The Great Reduction: Futurist Gerd Leonhard’s take on virtual reality, sims and the Metaverse
Post summary: The so-called metaverse is the latest and the boldest attempt to replace human relationships and experiences with highly monetizable simulations, reducing complex human life to data feeds, fancy graphics and AI-fuelled convenience: Consensual hallucinations sold as ‘human empowerment'. We should be careful what we wish for – such as to live in an ultra-convenient, amazing new world where we can be anyone and do anything – as we may find that our new virtual dwellings may seemingly allow us to gain a few new riches while endangering our very humanity and leading us away from real happiness.
“The metaverse is a hypothesized iteration of the internet, supporting persistent online 3-D virtual environments through conventional personal computing, as well as virtual and augmented reality headsets” (Wikipedia)
“The metaverse will feel like a hybrid of today’s online social experiences expanded into three dimensions or projected into the physical world” Facebook's Meta Announcement.
When Covid19 struck in March 2020, my work as a Futurist and Keynote Speaker was changed forever. Instead of traveling to some 100+ events per year, and speaking to / with actual people, I now do what I call ‘Keynote Television‘ i.e. I present virtually, remotely, via video. While I really enjoy this, as well – and I have spend a lot of time perfecting it – I really miss the feeling of being in front of a real-life audience, with all that entails, and all the messiness it can include. One look at the room in front of me tells me everything I need to know to change my story and delivery, and better connect with people. Try that on Zoom:)
After having done some 150 online events in the past 18 months, I have come to the conclusion that doing virtual talks is neither better or worse than doing real-life events – it's just a different beast altogether. It's television, basically, and it opens up an entire new world of possibilities.
Enter Virtual Reality and the so-called Metaverse, takings us way beyond online video calls, Zoom and Skype, into a world where we can gather virtually, without the need to travel (and spew more CO2), without the need for a body and without all of our real-life impediments. Using photo-realistic avatars and augmented reality glasses we can transport ourselves into a world that can be created entirely to our liking, where we can be anything and meet with anyone. A world without limits, a world where we work, live, play, meet and communicate. Kind of a world of ‘artificial humans' (as Samsung boldly calls their new super-realistic avatars, Neon).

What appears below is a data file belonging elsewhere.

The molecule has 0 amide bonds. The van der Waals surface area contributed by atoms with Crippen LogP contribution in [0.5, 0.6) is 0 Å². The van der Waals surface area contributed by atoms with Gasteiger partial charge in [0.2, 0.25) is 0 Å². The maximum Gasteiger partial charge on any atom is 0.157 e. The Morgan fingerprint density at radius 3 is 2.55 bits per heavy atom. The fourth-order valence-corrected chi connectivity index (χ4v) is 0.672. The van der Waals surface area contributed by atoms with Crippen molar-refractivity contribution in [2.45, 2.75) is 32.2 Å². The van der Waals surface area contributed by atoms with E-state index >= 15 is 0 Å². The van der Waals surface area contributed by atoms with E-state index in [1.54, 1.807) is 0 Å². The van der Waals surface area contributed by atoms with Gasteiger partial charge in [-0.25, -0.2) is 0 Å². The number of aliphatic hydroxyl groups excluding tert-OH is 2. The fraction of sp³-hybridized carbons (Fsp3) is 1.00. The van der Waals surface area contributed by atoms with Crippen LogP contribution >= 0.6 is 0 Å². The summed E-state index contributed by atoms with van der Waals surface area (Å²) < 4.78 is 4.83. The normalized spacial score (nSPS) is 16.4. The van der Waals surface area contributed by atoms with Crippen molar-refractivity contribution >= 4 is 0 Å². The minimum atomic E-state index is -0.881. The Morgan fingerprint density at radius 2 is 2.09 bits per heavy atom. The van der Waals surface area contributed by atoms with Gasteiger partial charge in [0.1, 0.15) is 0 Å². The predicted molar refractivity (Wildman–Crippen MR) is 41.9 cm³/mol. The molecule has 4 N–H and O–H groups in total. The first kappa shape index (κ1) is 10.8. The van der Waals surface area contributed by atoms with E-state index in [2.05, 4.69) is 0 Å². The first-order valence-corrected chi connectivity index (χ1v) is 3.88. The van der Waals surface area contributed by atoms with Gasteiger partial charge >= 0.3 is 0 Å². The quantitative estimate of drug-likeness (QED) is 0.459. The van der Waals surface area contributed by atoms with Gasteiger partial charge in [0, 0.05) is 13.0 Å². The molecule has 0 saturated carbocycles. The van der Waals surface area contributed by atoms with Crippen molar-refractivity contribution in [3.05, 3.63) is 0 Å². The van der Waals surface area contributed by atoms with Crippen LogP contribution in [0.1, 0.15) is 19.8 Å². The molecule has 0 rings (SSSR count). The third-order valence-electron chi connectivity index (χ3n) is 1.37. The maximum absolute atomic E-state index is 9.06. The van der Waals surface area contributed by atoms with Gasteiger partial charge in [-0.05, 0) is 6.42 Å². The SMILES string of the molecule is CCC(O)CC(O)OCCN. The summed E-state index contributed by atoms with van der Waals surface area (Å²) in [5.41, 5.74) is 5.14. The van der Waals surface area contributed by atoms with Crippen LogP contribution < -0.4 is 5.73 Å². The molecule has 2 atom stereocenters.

On the one hand, being a bit of a geek, I can see the how exciting this could be, and of course as a futurist I know that technologies will keep evolving at exponential pace no matter what anxieties we may have, and yes, every time there has been a major step forward in how humans use technology to see or shape the world, there have been pundits that warned of the ‘end of humanity' as we know it. Point taken. Luddite hat ditched.
On the other hand, I sense that a new era of seriously reductionist ‘innovation' is ahead. Sure, confusing fancy simulations (including deep-fake videos) and clever algorithmic content with real-life is a problem that already manifests itself in social media (such as the Instagram-fuelled fear of not looking as amazing as the other teenage girls that show off their makeup in your feed). Addiction to mobile devices and real-time services (what I have called the rise of the Sofalarity before) is already widespread, as well – but what VR and the Metaverse is capable of will be exponentially more impactful.
I would define reductionism as the concept of depicting something – or rather mirroring or simulating something – that can pass as a useful and entertaining copy of the real thing. It is the effort of creating an acceptable result without having to go through all of the work first, the idea of getting most of the benefits of something without needing to go through the efforts.